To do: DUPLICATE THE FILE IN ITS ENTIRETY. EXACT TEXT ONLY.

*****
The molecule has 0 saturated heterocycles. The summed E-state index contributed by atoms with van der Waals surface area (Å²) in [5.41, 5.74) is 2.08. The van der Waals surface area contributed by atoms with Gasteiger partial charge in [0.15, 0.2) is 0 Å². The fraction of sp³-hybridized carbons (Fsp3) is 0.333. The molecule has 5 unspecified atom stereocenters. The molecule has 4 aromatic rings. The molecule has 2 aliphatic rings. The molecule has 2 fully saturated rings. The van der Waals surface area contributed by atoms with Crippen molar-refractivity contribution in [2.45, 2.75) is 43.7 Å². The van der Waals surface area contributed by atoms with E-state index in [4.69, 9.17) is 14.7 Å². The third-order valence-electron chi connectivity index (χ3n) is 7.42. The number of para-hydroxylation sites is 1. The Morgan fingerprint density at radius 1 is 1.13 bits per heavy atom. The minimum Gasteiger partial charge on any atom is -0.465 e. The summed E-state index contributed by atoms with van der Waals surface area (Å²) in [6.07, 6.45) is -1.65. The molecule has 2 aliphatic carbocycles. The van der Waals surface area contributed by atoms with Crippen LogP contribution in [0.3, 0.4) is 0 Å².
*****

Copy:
The molecule has 0 saturated heterocycles. The summed E-state index contributed by atoms with van der Waals surface area (Å²) in [5.41, 5.74) is 2.08. The van der Waals surface area contributed by atoms with Gasteiger partial charge in [0.15, 0.2) is 0 Å². The fraction of sp³-hybridized carbons (Fsp3) is 0.333. The molecule has 5 unspecified atom stereocenters. The molecule has 4 aromatic rings. The molecule has 2 aliphatic rings. The molecule has 2 fully saturated rings. The van der Waals surface area contributed by atoms with Crippen molar-refractivity contribution in [2.45, 2.75) is 43.7 Å². The van der Waals surface area contributed by atoms with E-state index in [4.69, 9.17) is 14.7 Å². The third-order valence-electron chi connectivity index (χ3n) is 7.42. The number of para-hydroxylation sites is 1. The Morgan fingerprint density at radius 1 is 1.13 bits per heavy atom. The minimum Gasteiger partial charge on any atom is -0.465 e. The summed E-state index contributed by atoms with van der Waals surface area (Å²) in [6.07, 6.45) is -1.65. The molecule has 2 aliphatic carbocycles. The van der Waals surface area contributed by atoms with Crippen LogP contribution in [0.3, 0.4) is 0 Å².